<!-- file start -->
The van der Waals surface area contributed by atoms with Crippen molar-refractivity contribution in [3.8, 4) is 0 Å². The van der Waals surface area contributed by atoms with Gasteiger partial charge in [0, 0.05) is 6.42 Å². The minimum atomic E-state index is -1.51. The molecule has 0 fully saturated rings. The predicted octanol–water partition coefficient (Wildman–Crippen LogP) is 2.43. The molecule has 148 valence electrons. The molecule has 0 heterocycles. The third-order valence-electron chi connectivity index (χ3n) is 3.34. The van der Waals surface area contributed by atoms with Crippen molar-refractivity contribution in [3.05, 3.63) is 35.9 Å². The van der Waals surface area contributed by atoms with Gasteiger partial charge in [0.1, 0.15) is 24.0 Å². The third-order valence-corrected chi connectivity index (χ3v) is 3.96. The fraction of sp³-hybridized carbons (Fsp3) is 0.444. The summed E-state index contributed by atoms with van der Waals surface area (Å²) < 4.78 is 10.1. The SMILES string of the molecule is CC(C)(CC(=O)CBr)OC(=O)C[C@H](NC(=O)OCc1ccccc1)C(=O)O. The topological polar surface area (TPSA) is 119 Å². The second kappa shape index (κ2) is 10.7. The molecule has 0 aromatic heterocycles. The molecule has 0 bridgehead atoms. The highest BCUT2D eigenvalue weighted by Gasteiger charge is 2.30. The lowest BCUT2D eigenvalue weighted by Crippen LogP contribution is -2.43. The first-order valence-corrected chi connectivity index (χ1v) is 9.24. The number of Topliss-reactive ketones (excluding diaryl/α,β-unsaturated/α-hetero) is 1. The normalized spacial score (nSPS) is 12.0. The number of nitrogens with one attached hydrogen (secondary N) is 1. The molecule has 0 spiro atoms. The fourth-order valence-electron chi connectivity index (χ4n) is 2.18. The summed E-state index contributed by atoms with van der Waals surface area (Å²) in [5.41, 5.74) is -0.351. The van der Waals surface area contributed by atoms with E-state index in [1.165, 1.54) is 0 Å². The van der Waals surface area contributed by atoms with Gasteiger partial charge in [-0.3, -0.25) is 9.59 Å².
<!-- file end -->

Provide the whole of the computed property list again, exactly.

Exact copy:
The van der Waals surface area contributed by atoms with Crippen molar-refractivity contribution in [3.8, 4) is 0 Å². The van der Waals surface area contributed by atoms with Gasteiger partial charge in [0, 0.05) is 6.42 Å². The minimum atomic E-state index is -1.51. The molecule has 0 fully saturated rings. The predicted octanol–water partition coefficient (Wildman–Crippen LogP) is 2.43. The molecule has 148 valence electrons. The molecule has 0 heterocycles. The third-order valence-electron chi connectivity index (χ3n) is 3.34. The van der Waals surface area contributed by atoms with Crippen molar-refractivity contribution in [3.05, 3.63) is 35.9 Å². The van der Waals surface area contributed by atoms with Gasteiger partial charge in [0.1, 0.15) is 24.0 Å². The third-order valence-corrected chi connectivity index (χ3v) is 3.96. The fraction of sp³-hybridized carbons (Fsp3) is 0.444. The summed E-state index contributed by atoms with van der Waals surface area (Å²) < 4.78 is 10.1. The SMILES string of the molecule is CC(C)(CC(=O)CBr)OC(=O)C[C@H](NC(=O)OCc1ccccc1)C(=O)O. The topological polar surface area (TPSA) is 119 Å². The second kappa shape index (κ2) is 10.7. The molecule has 0 aromatic heterocycles. The molecule has 0 bridgehead atoms. The highest BCUT2D eigenvalue weighted by Gasteiger charge is 2.30. The lowest BCUT2D eigenvalue weighted by Crippen LogP contribution is -2.43. The first-order valence-corrected chi connectivity index (χ1v) is 9.24. The number of Topliss-reactive ketones (excluding diaryl/α,β-unsaturated/α-hetero) is 1. The normalized spacial score (nSPS) is 12.0. The number of nitrogens with one attached hydrogen (secondary N) is 1. The molecule has 0 spiro atoms. The fourth-order valence-electron chi connectivity index (χ4n) is 2.18. The summed E-state index contributed by atoms with van der Waals surface area (Å²) in [5.41, 5.74) is -0.351. The van der Waals surface area contributed by atoms with E-state index in [1.165, 1.54) is 0 Å². The van der Waals surface area contributed by atoms with Gasteiger partial charge in [-0.3, -0.25) is 9.59 Å².